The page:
Fig. 2: Transistor architectures have continued to evolve to meet the increasing power and performance demands of SoCs. (Source: Synopsys)

Power distribution considerations in the angstrom era

The increase in power density that’s achievable at the bleeding edge using GAA transistors requires a substantial amount of power redistribution across the die to prevent IR-drop issues at a given active transistor. The introduction of backside power distribution addresses this problem in a revolutionary way by transferring the power distribution task to the underside of the wafer (a.k.a., the backside of the die). Instead of having many layers of thick metal on wiring on the top surface of the die, above the transistors, this problem can be simplified and shifted to the rear of the die.

Fig. 3: This diagram depicts a conventional top-side power distribution network. (Source: Synopsys)

Backside power distribution greatly reduces resistance to the transistor source, since the connection to that source can be made directly through the back of the wafer rather than through a deep cascade of vias from the thick top metal layers on the topside of the die. In other words, the transistor can access its current more easily through this less resistive topology. This approach eliminates the need for extensive power resource allocation on the top side of the die; therefore, the metal scheme can be simplified and the resources reallocated and optimized for signal routing. These changes can simultaneously improve an SoC’s ability to distribute power, reduce IR-drop, and significantly help improve routability. The value these benefits bring to SoC designers cannot be understated.

Fig. 4: Example back-side power distribution network. (Source: Synopsys)

Another interesting feature of backside power distribution is that, since it is agnostic of transistor technology, once it is successfully established on the most advanced nodes, there really is no fundamental reason why it couldn’t be applied more widely to less advanced nodes.

What needs to be done to prepare chip designers for GAA transistors?

From the potential for greater variability to parasitic extraction and modeling accuracy requirements, there’s an array of challenges to address in the design of GAA transistors. This is where high-quality IP and electronic design automation (EDA) flows are essential. In particular, co-optimization between the IP and the SoC design and verification tools can help design teams extract the optimum out of the most advanced processes, putting them on a path to achieve their ever more demanding PPA targets.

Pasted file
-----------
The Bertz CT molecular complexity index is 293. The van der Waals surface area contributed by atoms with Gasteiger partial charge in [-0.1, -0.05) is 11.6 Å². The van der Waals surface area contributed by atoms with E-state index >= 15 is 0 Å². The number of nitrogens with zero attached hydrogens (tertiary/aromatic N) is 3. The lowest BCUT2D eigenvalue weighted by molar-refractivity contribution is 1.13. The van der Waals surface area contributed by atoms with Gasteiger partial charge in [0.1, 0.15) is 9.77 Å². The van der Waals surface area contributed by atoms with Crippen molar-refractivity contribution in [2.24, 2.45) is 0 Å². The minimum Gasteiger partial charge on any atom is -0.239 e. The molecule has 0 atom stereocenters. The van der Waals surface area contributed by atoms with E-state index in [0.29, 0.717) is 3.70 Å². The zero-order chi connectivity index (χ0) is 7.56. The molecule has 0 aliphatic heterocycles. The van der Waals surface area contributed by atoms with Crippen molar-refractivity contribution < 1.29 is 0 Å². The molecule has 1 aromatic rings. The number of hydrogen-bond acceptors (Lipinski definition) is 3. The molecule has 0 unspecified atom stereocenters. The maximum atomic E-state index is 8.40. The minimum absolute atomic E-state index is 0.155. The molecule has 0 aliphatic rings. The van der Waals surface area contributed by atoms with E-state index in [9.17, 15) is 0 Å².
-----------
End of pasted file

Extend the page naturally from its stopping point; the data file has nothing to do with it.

With our 20-year history of developing Foundation IP from the planar to finFET eras, while working with hundreds of customers to understand their implementation requirements and design tradeoffs, Synopsys has the deep expertise customers need to make the most of new transistor technologies as we enter the GAA era. Synopsys 2nm GAA Foundation IP is already being sampled by customers, and we are working with multiple foundries to align our IP to their GAA processes. Our IP is co-optimized with Synopsys EDA flows, and we can provide a uniquely tunable solution to our customers.

On the EDA side, Synopsys Fusion Design Platform, an integrated and golden-signoff-enabled RTL-to-GDSII design flow, has been qualified for GAA process technologies at major foundries. In addition, Synopsys has collaborated with foundries to optimize our AMS Design Reference Flow, based on Synopsys Custom Design Platform, for the GAA process.

As Moore’s law faces tougher and tougher challenges, engineers continue to devise ways to extract the PPA benefits needed for demanding applications like AI and high-performance computing. GAA transistors represent one of the latest innovations that, alongside new power distribution schemes and chiplet-based design, are enabling technology to continue SoC scaling and propel the era of pervasive intelligence.